Stealth Panel Ready to Report

By Dan Froomkin
Special to
Tuesday, March 29, 2005; 11:30 AM

The super-secret commission grudgingly appointed more than a year ago by President Bush to investigate flawed intelligence on weapons of mass destruction is expected to deliver its report to the White House on Thursday.

People who have had sneak peeks of the report suggest that it will be critical of the national intelligence apparatus, skeptical that much has improved since the invasion of Iraq, and cautionary when it comes to the idea of going to war again based on dubious assertions.

But the complete secrecy of the commission's deliberations -- it operated entirely behind closed doors -- raises questions about how avidly its conclusions will be embraced by the public.

Its members are unfamiliar to most Americans. (My WMD Commission page is one of the few places on the Internet you can find out anything about them.) Its process is a mystery. And we still have no idea how forthrightly its leaders -- an intensely conservative Republican and a centrist Democrat -- chose to deal with one of the thorniest but most critical pieces of the puzzle: The White House's role.

David E. Sanger and Scott Shane write in the New York Times: "The final report of a presidential commission studying American intelligence failures regarding illicit weapons includes a searing critique of how the C.I.A. and other agencies never properly assessed Saddam Hussein's political maneuverings or the possibility that he no longer had weapon stockpiles, according to officials who have seen the report's executive summary."

For instance, Sanger and Shane write: "The report particularly ridicules the conclusion that Mr. Hussein's fleet of 'unmanned aerial vehicles,' which had very limited flying range, posed a major threat."

That unfounded assertion was among several that "were repeated by Mr. Bush, Vice President Dick Cheney and other senior officials in the prelude to the war."

Noting that the classified version of the report is particularly critical of American intelligence failures in other countries on Bush's radar, Sanger and Shane write: "The commission's conclusions, if made public, may only fuel the arguments now heard in Beijing, Seoul and the capitals of Europe that an intelligence system that so misjudged Iraq cannot be fully trusted when it comes to the assessments of how much progress has been made by North Korea and Iran."

Bill Plante reported on CBS News last night: "If you remember the kind of scorching the intelligence agencies got after the 9/11 report, this one is supposed to be even tougher."

Anchor Bob Schieffer asked if the report in fact concluded that "we're about in the same shape now in Iran and North Korea as we were on Iraq, before the invasion of Iraq."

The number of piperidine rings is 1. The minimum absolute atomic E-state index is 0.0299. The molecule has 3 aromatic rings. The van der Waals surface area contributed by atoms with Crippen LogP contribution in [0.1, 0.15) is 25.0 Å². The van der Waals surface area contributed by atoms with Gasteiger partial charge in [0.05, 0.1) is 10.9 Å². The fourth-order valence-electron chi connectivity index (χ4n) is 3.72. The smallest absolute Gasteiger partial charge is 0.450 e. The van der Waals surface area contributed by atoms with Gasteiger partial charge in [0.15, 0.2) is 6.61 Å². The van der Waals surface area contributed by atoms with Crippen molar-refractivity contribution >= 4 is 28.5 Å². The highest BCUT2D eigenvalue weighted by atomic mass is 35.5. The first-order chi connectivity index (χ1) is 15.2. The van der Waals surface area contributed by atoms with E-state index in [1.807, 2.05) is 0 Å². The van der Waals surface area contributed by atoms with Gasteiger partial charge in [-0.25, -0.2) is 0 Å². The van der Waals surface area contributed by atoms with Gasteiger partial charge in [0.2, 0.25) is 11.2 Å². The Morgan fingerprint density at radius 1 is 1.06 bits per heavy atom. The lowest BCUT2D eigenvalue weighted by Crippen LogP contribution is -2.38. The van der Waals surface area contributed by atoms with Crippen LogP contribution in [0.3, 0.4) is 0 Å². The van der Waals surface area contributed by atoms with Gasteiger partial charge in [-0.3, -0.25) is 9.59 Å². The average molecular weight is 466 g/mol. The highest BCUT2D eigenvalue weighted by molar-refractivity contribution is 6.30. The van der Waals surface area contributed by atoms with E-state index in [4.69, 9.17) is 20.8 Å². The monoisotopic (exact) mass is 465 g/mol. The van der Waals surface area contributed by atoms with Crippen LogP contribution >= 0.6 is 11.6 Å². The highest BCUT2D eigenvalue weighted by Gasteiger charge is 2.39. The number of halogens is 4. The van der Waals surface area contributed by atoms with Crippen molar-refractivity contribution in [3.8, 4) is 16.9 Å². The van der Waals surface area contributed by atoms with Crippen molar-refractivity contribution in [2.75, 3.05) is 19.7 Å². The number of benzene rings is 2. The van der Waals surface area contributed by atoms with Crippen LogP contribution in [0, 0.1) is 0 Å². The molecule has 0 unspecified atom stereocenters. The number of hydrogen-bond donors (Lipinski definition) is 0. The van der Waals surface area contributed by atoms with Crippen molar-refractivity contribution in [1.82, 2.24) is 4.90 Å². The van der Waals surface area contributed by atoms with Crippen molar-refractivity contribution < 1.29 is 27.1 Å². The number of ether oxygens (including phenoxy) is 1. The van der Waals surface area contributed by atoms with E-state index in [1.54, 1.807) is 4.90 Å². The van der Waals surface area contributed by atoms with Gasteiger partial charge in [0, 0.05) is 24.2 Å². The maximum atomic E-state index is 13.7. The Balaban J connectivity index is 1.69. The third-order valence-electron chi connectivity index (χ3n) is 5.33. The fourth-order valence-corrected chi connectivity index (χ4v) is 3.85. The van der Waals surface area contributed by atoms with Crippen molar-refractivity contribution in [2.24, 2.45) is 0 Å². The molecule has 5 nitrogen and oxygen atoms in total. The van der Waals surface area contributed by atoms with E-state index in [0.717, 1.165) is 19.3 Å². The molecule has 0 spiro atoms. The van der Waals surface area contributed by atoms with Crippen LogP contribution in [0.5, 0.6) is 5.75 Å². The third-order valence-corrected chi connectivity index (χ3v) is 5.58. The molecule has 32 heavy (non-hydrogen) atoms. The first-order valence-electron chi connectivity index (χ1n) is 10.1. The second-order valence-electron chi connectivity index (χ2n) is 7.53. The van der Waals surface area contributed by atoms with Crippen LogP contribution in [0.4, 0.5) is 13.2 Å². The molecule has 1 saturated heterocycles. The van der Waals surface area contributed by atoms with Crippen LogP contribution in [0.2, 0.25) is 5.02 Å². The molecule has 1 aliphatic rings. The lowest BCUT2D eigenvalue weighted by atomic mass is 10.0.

Plante said it did.

Then Schieffer asked: "Is the president going to order changes, or will this be just something to study?"

Plante replied: "Well, it'll all fall under this new intelligence directorate, this new director of national intelligence. He's got to make it work. And that's a very tall order."

Scott Shane writes in the New York Times about John D. Negroponte, the guy with the tall order.

"Mr. Negroponte's career has been distinguished by an unflinching allegiance to his government's policies, whether he was helping arm the Nicaraguan contras or lining up support for the war in Iraq as ambassador to the United Nations. As he prepares for Senate confirmation hearings next month, a central question is whether the traits that served him well as a diplomat are suited to a post that may require him to tell the president what he does not want to hear."

At the other Web site I work for, Steven Aftergood, who studies intelligence policy at the Federation of American Scientists, suggests some questions the press should ask about the commission's report. Among them:

• "Do Bush Administration officials bear any responsibility for their public representations of the inaccurate intelligence assessments of Iraqi nuclear weapons programs? Or was the White House merely an unwitting conduit?"

• "In light of the commission's findings, was it appropriate for President Bush to award the Presidential Medal of Freedom to former Director of Central Intelligence George J. Tenet?"

Counter-Intel Watch

Katherine Shrader writes for the Associated Press: "President Bush has approved the nation's first counterintelligence strategy, directing the intelligence agencies to go on the offensive - together - against foreign and terrorist threats...

"The 14-page unclassified version of the strategy lacked details and specifics, making it difficult to assess its impact."

Freedom Watch